Background: Infectious diseases pose a severe worldwide threat to human and livestock health. While early diagnosis could enable prompt preventive interventions, the majority of diseases are found in rural settings where basic laboratory facilities are scarce. Under such field conditions, point-of-care immunoassays provide an appropriate solution for rapid and reliable diagnosis. The limiting steps in the development of the assay are the identification of a suitable target antigen and the selection of appropriate high affinity capture and detection antibodies. To meet these challenges, we describe the development of a Nanobody (Nb)-based antigen detection assay generated from a Nb library directed against the soluble proteome of an infectious agent. In this study, Trypanosoma congolense was chosen as a model system.

Methodology/principal Findings: An alpaca was vaccinated with whole-parasite soluble proteome to generate a Nb library from which the most potent T. congolense specific Nb sandwich immunoassay (Nb474H-Nb474B) was selected. First, the Nb474-homologous sandwich ELISA (Nb474-ELISA) was shown to detect experimental infections with high Positive Predictive Value (98%), Sensitivity (87%) and Specificity (94%). Second, it was demonstrated under experimental conditions that the assay serves as test-of-cure after Berenil treatment. Finally, this assay allowed target antigen identification. The latter was independently purified through immuno-capturing from (i) T. congolense soluble proteome, (ii) T. congolense secretome preparation and (iii) sera of T. congolense infected mice. Subsequent mass spectrometry analysis identified the target as T. congolense glycosomal aldolase.

Conclusions/significance: The results show that glycosomal aldolase is a candidate biomarker for active T. congolense infections. In addition, and by proof-of-principle, the data demonstrate that the Nb strategy devised here offers a unique approach to both diagnostic development and target discovery that could be widely applied to other infectious diseases.
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http://dx.doi.org/10.1371/journal.pntd.0004420DOI Listing
http://www.ncbi.nlm.nih.gov/pmc/articles/PMC4737498PMC
February 2016

The Possible Role of Staphylococcus epidermidis LPxTG Surface Protein SesC in Biofilm Formation.

PLoS One 2016 22;11(1):e0146704. Epub 2016 Jan 22.

KU Leuven-University of Leuven, Department of Microbiology and Immunology, Laboratory of Clinical Bacteriology and Mycology, B-3000, Leuven, Belgium.

Staphylococcus epidermidis is the most common cause of device-associated infections. It has been shown that active and passive immunization in an animal model against protein SesC significantly reduces S. epidermidis biofilm-associated infections. In order to elucidate its role, knock-out of sesC or isolation of S. epidermidis sesC-negative mutants were attempted, however, without success. As an alternative strategy, sesC was introduced into Staphylococcus aureus 8325-4 and its isogenic icaADBC and srtA mutants, into the clinical methicillin-sensitive S. aureus isolate MSSA4 and the MRSA S. aureus isolate BH1CC, which all lack sesC. Transformation of these strains with sesC i) changed the biofilm phenotype of strains 8325-4 and MSSA4 from PIA-dependent to proteinaceous even though PIA synthesis was not affected, ii) converted the non-biofilm-forming strain 8325-4 ica::tet to a proteinaceous biofilm-forming strain, iii) impaired PIA-dependent biofilm formation by 8325-4 srtA::tet, iv) had no impact on protein-mediated biofilm formation of BH1CC and v) increased in vivo catheter and organ colonization by strain 8325-4. Furthermore, treatment with anti-SesC antibodies significantly reduced in vitro biofilm formation and in vivo colonization by these transformants expressing sesC. These findings strongly suggest that SesC is involved in S. epidermidis attachment to and subsequent biofilm formation on a substrate.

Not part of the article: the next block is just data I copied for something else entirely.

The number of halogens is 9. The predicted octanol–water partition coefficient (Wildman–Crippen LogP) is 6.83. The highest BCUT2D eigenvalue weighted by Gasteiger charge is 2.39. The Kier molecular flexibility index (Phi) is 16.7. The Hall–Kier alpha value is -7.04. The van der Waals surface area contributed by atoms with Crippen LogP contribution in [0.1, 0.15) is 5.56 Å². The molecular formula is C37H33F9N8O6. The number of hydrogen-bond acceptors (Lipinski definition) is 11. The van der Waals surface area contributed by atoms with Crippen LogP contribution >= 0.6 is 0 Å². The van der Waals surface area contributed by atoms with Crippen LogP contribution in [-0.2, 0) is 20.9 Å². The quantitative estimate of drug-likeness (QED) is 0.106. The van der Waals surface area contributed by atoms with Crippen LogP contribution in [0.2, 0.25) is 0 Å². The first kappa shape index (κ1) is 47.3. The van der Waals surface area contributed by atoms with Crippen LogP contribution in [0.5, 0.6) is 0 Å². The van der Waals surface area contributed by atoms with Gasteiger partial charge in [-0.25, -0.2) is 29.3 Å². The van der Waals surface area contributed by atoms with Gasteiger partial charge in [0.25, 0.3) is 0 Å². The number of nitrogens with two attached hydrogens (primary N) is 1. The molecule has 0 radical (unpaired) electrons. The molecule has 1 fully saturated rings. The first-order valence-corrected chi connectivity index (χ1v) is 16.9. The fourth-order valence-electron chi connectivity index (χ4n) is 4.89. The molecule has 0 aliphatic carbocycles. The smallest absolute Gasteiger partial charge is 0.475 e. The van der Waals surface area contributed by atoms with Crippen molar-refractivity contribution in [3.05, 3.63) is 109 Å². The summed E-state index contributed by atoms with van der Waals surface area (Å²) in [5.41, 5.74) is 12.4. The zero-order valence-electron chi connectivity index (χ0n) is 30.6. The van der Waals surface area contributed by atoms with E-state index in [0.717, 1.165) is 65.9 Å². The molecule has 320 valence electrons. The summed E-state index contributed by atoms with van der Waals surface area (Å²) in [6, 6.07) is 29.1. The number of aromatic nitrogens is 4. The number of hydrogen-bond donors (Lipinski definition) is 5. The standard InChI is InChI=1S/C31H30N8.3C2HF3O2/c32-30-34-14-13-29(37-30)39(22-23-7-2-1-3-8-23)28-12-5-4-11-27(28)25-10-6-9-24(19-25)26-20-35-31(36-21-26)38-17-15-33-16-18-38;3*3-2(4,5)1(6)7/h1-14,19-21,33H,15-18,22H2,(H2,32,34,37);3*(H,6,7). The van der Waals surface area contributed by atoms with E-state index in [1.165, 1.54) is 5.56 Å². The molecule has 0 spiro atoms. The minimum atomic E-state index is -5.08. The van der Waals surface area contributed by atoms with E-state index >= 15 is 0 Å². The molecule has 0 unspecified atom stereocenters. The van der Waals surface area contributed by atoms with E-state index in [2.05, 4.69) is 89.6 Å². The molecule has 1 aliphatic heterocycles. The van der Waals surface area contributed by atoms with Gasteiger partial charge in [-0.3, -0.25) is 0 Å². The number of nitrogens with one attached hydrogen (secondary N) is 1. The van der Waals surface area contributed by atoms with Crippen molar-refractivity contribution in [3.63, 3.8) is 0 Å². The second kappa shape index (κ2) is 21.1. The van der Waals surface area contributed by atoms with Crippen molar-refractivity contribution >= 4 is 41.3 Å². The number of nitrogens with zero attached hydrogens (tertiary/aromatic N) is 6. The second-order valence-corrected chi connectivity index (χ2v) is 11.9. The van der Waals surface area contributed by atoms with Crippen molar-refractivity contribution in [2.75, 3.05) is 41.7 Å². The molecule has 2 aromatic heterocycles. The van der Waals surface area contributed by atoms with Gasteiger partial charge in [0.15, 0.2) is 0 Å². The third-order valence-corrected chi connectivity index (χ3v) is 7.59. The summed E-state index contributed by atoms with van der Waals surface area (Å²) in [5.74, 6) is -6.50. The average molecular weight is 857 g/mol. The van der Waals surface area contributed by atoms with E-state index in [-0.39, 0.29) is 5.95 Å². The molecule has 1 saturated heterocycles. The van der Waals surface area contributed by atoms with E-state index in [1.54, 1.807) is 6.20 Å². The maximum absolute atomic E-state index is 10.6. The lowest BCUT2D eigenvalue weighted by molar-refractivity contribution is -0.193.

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http://journals.plos.org/plosone/article?id=10.1371/journal.pone.0146704PLOS
http://www.ncbi.nlm.nih.gov/pmc/articles/PMC4723045PMC
July 2016

M-CSF and GM-CSF Receptor Signaling Differentially Regulate Monocyte Maturation and Macrophage Polarization in the Tumor Microenvironment.

Cancer Res 2016 Jan 16;76(1):35-42. Epub 2015 Nov 16.

Laboratory of Myeloid Cell Immunology, VIB, Brussels, Belgium. Laboratory of Cellular and Molecular Immunology, Vrije Universiteit Brussel, Brussels, Belgium.

Tumors contain a heterogeneous myeloid fraction comprised of discrete MHC-II(hi) and MHC-II(lo) tumor-associated macrophage (TAM) subpopulations that originate from Ly6C(hi) monocytes. However, the mechanisms regulating the abundance and phenotype of distinct TAM subsets remain unknown. Here, we investigated the role of macrophage colony-stimulating factor (M-CSF) in TAM differentiation and polarization in different mouse tumor models. We demonstrate that treatment of tumor-bearing mice with a blocking anti-M-CSFR monoclonal antibody resulted in a reduction of mature TAMs due to impaired recruitment, extravasation, proliferation, and maturation of their Ly6C(hi) monocytic precursors. M-CSFR signaling blockade shifted the MHC-II(lo)/MHC-II(hi) TAM balance in favor of the latter as observed by the preferential differentiation of Ly6C(hi) monocytes into MHC-II(hi) TAMs. In addition, the genetic and functional signatures of MHC-II(lo) TAMs were downregulated upon M-CSFR blockade, indicating that M-CSFR signaling shapes the MHC-II(lo) TAM phenotype. Conversely, granulocyte macrophage (GM)-CSFR had no effect on the mononuclear tumor infiltrate or relative abundance of TAM subsets. However, GM-CSFR signaling played an important role in fine-tuning the MHC-II(hi) phenotype. Overall, our data uncover the multifaceted and opposing roles of M-CSFR and GM-CSFR signaling in governing the phenotype of macrophage subsets in tumors, and provide new insight into the mechanism of action underlying M-CSFR blockade.
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http://dx.doi.org/10.1158/0008-5472.CAN-15-0869DOI Listing
January 2016